Trent Richardson is awful. He was once a top-5 pick, so I truly hope he proves me wrong. But he probably won’t, which probably means Bradshaw and his stiff neck will get thrown to the wolves at some point in 2014. That’s fine, too, because Bradshaw was actually awesome last year before he got hurt. Also, Donald Brown is gone and Vick Ballard’s corpse is once again on the sidelines. Bradshaw’s value is heating up. You need to snatch him up before the 12th round.

Tre Mason, RB, St. Louis Rams (12.11)

Zac Stacy is a marginal talent that lacks versatility and absolutely needs to be force fed to retain his current value (ADP = round 3). I’d much rather pass on him and take a shot on someone like Toby Gerhart, Andre Ellington or C.J. Spiller. Take one of them and then snatch up Mason later in the draft as a nice stash that could pay off. Grab him if you do take Stacy, anyways. He’s handcuff gold.

Ronnie Hillman, RB, Denver Broncos (13.11)

Hillman will serve well as a pure handcuff for Montee Ball, but he’s much more than just that. Ball had random weekly Flex value last year thanks to Denver’s high octane system, and the same could very well be the case for Hillman. Hillman is actually much more explosive than Ball, and at the moment has #2 duties locked up. If Ball were to go down, his value would skyrocket through the roof. You need to get him before round 13.

Kenny Britt, WR, St. Louis Rams (12.03)

Britt looked to be washed up a year ago, but now healthy again, is slated to be the Rams’ #1 wide receiver. He fits the bill when it comes to size and ball skills, and might the most overlooked option at receiver beyond round 10 – or maybe just in general. He carries some risk, but in the 12th round the risk is minimal.

Justin Hunter, WR, Tennessee Titans (12.05)

Josh Gordon busted out and became fantasy football’s top wide receiver last year, so naturally everyone is on the hunt for the new Gordon in 2014 fantasy drafts. He might not even exist, but you have to try. Hunter is a decent stab, as he has a beautiful size/speed combo and could elevate into the number two role at some point in his second season. He’ll start primarily as the third receiver and mostly a red-zone option, but the upside is there to be had.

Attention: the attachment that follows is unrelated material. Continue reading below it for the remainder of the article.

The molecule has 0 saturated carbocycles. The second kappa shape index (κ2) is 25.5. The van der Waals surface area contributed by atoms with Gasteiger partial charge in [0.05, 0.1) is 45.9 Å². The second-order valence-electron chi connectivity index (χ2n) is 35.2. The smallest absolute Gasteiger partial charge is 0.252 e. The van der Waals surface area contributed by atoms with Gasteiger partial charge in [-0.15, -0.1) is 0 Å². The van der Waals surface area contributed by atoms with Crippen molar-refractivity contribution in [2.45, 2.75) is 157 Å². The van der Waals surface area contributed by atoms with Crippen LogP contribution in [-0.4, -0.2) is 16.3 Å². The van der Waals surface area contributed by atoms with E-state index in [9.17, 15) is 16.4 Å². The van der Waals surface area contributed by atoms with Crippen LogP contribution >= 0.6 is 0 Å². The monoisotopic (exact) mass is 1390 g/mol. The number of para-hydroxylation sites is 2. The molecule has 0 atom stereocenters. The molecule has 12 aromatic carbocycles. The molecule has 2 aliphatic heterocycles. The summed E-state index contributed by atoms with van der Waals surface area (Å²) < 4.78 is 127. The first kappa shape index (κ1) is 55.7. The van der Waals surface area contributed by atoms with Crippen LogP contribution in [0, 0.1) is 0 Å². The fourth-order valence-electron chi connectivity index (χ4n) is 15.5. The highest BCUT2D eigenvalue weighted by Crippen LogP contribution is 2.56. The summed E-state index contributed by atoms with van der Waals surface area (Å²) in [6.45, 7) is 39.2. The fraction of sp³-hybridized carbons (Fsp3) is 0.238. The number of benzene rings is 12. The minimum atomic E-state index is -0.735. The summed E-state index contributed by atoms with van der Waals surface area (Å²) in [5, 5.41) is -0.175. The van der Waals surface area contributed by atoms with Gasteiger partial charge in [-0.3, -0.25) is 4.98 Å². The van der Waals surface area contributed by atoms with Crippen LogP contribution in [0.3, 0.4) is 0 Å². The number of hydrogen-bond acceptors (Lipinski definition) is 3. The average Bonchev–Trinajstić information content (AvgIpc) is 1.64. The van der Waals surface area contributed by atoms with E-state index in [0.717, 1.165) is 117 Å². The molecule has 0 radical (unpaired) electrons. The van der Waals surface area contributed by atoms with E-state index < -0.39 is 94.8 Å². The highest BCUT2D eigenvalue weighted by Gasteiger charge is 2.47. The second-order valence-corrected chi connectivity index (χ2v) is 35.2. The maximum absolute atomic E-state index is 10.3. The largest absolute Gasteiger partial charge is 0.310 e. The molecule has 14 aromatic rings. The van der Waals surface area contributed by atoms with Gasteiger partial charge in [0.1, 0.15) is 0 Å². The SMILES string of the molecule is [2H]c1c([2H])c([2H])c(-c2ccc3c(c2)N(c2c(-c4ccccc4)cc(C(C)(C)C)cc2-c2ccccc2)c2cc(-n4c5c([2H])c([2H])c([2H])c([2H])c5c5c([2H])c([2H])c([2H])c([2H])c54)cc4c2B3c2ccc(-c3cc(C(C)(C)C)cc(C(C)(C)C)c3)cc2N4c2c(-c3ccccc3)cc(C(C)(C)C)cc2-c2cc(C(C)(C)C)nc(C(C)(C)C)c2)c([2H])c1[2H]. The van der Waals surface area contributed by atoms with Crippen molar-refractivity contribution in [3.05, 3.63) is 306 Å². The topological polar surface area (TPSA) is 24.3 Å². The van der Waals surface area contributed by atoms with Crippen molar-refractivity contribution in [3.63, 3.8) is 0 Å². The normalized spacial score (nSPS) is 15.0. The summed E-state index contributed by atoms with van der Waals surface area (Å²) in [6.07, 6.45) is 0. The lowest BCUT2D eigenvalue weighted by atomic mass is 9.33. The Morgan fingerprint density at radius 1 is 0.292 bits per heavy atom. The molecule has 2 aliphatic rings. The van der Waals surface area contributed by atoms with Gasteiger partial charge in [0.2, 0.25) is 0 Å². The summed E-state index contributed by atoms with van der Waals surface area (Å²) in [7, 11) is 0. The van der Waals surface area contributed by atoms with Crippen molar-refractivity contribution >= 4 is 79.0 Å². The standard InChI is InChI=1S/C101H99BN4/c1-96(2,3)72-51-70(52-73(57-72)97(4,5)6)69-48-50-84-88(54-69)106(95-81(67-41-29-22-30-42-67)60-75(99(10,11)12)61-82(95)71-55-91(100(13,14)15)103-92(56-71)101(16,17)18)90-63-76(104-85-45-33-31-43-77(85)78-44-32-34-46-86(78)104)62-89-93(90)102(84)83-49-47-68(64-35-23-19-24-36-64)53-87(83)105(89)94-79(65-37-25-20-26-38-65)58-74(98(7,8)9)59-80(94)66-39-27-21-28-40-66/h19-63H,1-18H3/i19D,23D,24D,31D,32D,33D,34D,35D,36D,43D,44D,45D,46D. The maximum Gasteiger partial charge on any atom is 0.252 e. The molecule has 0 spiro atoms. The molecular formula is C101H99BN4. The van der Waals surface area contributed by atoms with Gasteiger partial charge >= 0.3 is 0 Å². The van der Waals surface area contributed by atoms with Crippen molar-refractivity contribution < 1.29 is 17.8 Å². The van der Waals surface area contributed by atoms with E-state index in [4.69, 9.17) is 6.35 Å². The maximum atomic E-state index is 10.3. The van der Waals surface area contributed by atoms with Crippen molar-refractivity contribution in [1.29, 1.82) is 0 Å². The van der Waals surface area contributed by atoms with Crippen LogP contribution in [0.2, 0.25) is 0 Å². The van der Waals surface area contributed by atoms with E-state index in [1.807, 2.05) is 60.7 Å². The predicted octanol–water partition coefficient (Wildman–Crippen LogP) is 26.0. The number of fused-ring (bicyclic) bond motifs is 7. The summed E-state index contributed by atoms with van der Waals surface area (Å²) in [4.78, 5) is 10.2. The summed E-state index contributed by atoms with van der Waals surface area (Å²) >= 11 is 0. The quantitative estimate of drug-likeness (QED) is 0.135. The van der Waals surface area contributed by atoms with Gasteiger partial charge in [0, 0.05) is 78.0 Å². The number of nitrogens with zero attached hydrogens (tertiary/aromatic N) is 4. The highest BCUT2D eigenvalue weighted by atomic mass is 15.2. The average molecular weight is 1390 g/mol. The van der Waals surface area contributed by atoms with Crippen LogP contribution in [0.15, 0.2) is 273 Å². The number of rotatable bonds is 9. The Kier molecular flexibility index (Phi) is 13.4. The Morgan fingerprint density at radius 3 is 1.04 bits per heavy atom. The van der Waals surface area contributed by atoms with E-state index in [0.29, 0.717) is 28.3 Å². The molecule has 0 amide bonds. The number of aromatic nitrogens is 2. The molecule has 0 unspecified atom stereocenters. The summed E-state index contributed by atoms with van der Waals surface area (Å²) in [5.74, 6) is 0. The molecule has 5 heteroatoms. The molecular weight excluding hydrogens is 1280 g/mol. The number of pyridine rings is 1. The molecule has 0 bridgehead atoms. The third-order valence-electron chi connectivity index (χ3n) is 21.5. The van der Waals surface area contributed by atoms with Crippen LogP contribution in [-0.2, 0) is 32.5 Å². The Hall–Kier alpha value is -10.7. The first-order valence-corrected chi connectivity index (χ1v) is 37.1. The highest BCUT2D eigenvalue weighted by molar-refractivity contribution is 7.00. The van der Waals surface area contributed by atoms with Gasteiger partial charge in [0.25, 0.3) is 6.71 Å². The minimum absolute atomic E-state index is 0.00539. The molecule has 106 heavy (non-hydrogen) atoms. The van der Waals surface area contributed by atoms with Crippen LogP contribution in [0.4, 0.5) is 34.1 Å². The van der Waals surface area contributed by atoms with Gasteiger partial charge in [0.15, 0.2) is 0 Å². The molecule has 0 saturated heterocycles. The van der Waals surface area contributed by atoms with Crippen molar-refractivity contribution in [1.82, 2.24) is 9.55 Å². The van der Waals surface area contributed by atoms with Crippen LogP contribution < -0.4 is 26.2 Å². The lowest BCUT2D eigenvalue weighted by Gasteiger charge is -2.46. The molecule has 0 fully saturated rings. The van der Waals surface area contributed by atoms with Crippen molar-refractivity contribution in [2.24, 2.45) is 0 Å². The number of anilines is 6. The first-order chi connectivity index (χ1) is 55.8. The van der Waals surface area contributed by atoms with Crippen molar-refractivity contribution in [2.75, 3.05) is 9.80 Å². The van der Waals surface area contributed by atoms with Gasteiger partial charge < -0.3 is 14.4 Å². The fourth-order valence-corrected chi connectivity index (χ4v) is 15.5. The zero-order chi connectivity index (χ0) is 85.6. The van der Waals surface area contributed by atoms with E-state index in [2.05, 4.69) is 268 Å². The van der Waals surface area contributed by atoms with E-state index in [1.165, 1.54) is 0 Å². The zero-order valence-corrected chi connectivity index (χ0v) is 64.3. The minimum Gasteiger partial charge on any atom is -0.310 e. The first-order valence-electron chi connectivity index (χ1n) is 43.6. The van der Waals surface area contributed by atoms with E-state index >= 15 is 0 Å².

Markus Wheaton, WR, Pittsburgh Steelers (12.08)

Wheaton is virtually locked into a huge role as Pitt’s #2 wide receiver in his second season. He has some serious wheels and with rookie receiver Martavis Bryant coming up lame in preseason action and just the aging Lance Moore getting in his way, Wheaton is a lock to get some chances to prove himself this season. He has serious WR3 upside and is worth a stash.

Martellus Bennett, TE, Chicago Bears (12.03)

Why the hell is Bennett being taken behind Ladarius Green and Eric Ebron? This isn’t dynasty ADP data, people. Bennett couldn’t have possibly slid this much due to a small team-given suspension. Regardless, a plummet to Bennett being the 14th tight end off the board is insane. Marc Trestman’s offense is a thing of beauty and Bennett is going to continue to get his in 2014. He’s an elite TE2 and makes for a very solid TE1 in the second half of drafts.

Baltimore Ravens Defense (Undrafted)

Am I the only one that doubts a Jim Harbaugh-led defense will stay grounded? The coaching is too good and Baltimore added more talent to their defense. The Super Bowl hangover is over. This unit has a chance to get back into the top-10 and was still relatively decent last year (finished 15th). Wait until the final round of your draft and snag the Ravens. If you do and someone else is as smart as you and already takes them, hopefully the Saints, Buccaneers or Steelers are still hanging around.

*Photo Credit – Erik Daniel Drost

About The Author Kevin Roberts

Breaking Football's lead fantasy football expert. Top 40 finisher in FantasyPros accuracy challenge in 2012 and 2013. Your huckleberry.